The next four examples are coplanar systems (i = 0) with e = 0.1 and e_{b} = 0.1, 0.2, 0.3, and 0.4, respectively. When e_{b} = 0.1 (Ex. 4), we detect the signals with frequencies 2 n_{b} − 3 n and n_{b} − 3 n (cf. Fig. 4 with A = 4.46). When e_{b} ≥ 0.2 (Exs. 5, 6 and 7), the signal with frequency n_{b} − 4 n is above the detection limit (cf. Fig. 4 with A = 4.46) but we cannot distinguish it from the signal with frequency n_{b} − 3 n since the resolution is not high enough. To resolve a frequency difference of n we would indeed require a resolution of at least Δ f = 2π/n, which corresponds to a time span T = 2π/n, i.e., about 22 years. At present, such a large timespan is not realistic since exoplanet detections started only 15 years ago. This lack of resolution prevents the correct detection of the signal with frequency n_{b} − 3 n in the 5th, 6th, and 7th examples since this is "contaminated" by the close signal with frequency n_{b} − 4 n.
In examples 1, 2, and 3, the binary mimics a planet while in examples 4–7, it mimics two planets with orbital periods in the ratio 2/1. In these cases, the data’s precision and observation timespan do not allow us to distinguish the binary’s effect from planet(s). We now present an example where we detect signals with very close frequencies thus can reject the planet(s) hypothesis.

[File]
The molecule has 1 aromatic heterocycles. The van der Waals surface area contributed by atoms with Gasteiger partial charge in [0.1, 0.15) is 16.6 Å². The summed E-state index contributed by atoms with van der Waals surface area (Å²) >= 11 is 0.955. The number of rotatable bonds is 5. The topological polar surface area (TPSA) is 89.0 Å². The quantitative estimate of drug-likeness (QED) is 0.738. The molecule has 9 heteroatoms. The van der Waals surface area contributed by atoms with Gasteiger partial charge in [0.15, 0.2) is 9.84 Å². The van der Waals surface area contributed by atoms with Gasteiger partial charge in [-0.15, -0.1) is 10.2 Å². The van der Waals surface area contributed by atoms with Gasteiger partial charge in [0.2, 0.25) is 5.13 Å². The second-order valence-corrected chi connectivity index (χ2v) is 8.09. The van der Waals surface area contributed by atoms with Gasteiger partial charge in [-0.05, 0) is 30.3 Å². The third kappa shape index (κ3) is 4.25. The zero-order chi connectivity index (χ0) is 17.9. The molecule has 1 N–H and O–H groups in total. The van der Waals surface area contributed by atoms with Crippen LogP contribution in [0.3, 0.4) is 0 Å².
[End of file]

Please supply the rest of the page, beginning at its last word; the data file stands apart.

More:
Example 8 is a coplanar system (i = 0) with e_{b} = 0.05, and e = 0.4. According to Fig. 5, when e = 0.4 the terms with frequencies 2 n_{b} − 6 n, 2 n_{b} − 5 n, 2 n_{b} − 7 n, 2 n_{b} − 8 n, and 2 n_{b} − 9 n are all above the detection level (A = 4.46). However, we only detect signals at approximately 2 n_{b} − 6 n and 2 n_{b} − 8 n as the observation timespan, t_{obs} ≈ T/2, is not long enough to resolve the other frequencies. These nearby unresolved frequencies prevent the correct detection of the signals at 2 n_{b} − 6 n and 2 n_{b} − 8 n. Additional Fourier analysis of the residuals show the presence of a signal at 2 n_{b} − 10 n but the fitting to the signals at 2 n_{b} − 6 n and 2 n_{b} − 8 n deteriorates when including this frequency. The residuals are 1.7 m/s, i.e., above the precision limit (~0.5 m/s), which indicates the presence of unresolved / undetected frequencies.
Finally, we note what happens when e is large but the observation time span is short. We performed a new analysis of example 8 assuming t_{obs} = 2000 days and t_{obs} = 1000 days, i.e., about T/4 and T/8, respectively. In the first case, we detected signals at 243 days (2 n_{b} − 6 n) and 281 days (2 n_{b} − 11 n), with amplitudes 5.0 m/s and 2.7 m/s, respectively. However, the residuals after the fit are still 1.3 m/s. In the second case, we detect only one signal at 257 days (~2 n_{b}) with an amplitude 6.7 m/s„ which corresponds to a 0.3 M_{J} planet at 0.79 AU. Since t_{obs} ≪ T, we cannot resolve the signals at nearby frequencies although these affect the measured amplitude. The residuals after the fit are ~0.4 m/s, hence there is no hint of unresolved/undetected frequencies.